The Uncertainty of Life and the Certainty of Death: A Tribute to Joey Feek


A few months ago, I started work as a legal assistant at a law firm, where we represent a lot of folks near death. Occasionally, I’ll be poring through a file and find a Last Will and Testament staring back at me, marked with that austere font associated with death. (I really don’t care what’s written on my tombstone – just write it in Comic Sans. Lighten the mood a little.) Many of the clients with whom I converse aren’t in the greatest of moods. They’re contemplating their mortality for the first time, and it’s scaring them, throwing them off their game, making them impatient and grasping.

They’re looking for something on which to seize.

I’m reminded of an article I read recently, lamenting that modern worship songs rarely speak of death, as the old hymns did. It made me think. Those were the days the world respected God. Now it thinks it’s evolved past the need for him, but I don’t buy it. Death will usually make anyone pause. A high-rise window, a worrisome lump, or a twist of the wheel is sometimes all that stands between us and the unknown. There are no atheists in a foxhole, and all that.

The world is looking for something on which to seize.

Enter Joey Feek.

I confess I was saddened that the 40-year-old country singer passed away this weekend. I had prayed her myself, rooting for her to recover. Part of me wanted to see her healed so that God might be glorified. Part of me felt for her husband and children. And part of me, honestly, wanted to see her healing for the sake of my own faith. Prayer can be hard to believe in.

Heart-wrenchingly, God answered no.

Many skeptics might point to this moment and call it a wasted opportunity for God. “Here was a chance for him to heal one of his own very publicly,” they might say. “Either he doesn’t exist, or he doesn’t seem to care very much.”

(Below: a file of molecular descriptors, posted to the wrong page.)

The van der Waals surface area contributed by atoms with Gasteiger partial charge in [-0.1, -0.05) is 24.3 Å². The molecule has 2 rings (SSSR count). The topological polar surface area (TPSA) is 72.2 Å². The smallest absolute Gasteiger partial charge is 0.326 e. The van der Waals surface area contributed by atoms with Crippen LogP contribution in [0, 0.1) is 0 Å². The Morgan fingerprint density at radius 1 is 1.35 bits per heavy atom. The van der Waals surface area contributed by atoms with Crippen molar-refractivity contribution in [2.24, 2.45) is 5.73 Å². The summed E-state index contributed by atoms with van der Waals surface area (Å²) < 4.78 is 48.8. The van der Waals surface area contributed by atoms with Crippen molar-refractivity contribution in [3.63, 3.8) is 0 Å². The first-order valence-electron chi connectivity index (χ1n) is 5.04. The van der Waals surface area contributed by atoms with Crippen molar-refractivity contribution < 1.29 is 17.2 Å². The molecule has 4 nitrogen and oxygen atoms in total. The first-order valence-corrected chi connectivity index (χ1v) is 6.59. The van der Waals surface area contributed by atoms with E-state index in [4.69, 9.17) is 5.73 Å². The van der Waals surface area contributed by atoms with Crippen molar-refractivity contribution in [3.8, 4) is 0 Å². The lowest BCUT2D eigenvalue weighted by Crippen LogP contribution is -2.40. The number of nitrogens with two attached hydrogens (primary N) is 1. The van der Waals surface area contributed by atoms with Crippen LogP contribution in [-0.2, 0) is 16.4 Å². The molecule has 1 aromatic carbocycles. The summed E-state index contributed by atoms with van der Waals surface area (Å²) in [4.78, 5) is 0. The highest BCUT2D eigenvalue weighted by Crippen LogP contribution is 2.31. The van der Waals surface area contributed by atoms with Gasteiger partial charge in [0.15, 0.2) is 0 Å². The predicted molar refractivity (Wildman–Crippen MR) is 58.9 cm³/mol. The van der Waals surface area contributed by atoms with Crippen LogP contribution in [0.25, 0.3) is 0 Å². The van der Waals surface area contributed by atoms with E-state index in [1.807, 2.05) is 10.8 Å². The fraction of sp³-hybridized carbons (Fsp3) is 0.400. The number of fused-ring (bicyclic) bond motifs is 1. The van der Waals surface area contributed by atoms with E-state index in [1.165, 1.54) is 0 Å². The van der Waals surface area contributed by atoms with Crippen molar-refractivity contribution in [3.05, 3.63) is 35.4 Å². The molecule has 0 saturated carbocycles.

I can never pretend to know how God works in the world. But I think of the desperate grasping of the world, and I wonder if anyone can truly see this as a defeat.

What if the absolute peace and optimism with which Joey faced her death could be exactly the anchor the world needs? What if the viral outbreak of her hope is a greater treasure to the world than her continue presence on earth?

It seems so calculating to say such things. But that seems to be exactly how husband Rory sees it. He called her death “a dream come true”. He rejoiced that “this life she’s living might impact the life of someone that she and I will never meet”. He saw beyond.

What if Joey, in letting go of this life, gave countless others something to seize?

The rational and empirical can’t touch this business. No science can look beyond the grave. I urge you, skeptic, to open your mind to the reverberations of Joey Feek’s faith. There is so much more going on here than meets the eye. No circumstance carries more power to test Joey’s faith than the certainty of death – yet she was not shaken. Are you really willing to dismiss this so easily?

And dear Christian who has lost someone to heaven (I’ve known a few lately), allow Jesus’ victory into this season. Grieve you must. Despair you need not. I pray that Jesus will reveal the right posture. It is so difficult to hit. But with his help, you can.

“The last enemy to be destroyed is death.” – 1 Corinthians 15:26

You can ask nothing more from a Christian than to face the last enemy with unshakable hope.

In a world looking for an anchor for their souls, Joey Feek dropped a whopper. I pray that the masses will seize it. Her hope was her finest song. She was not defeated. She was victorious.

Well done, good and faithful servant.




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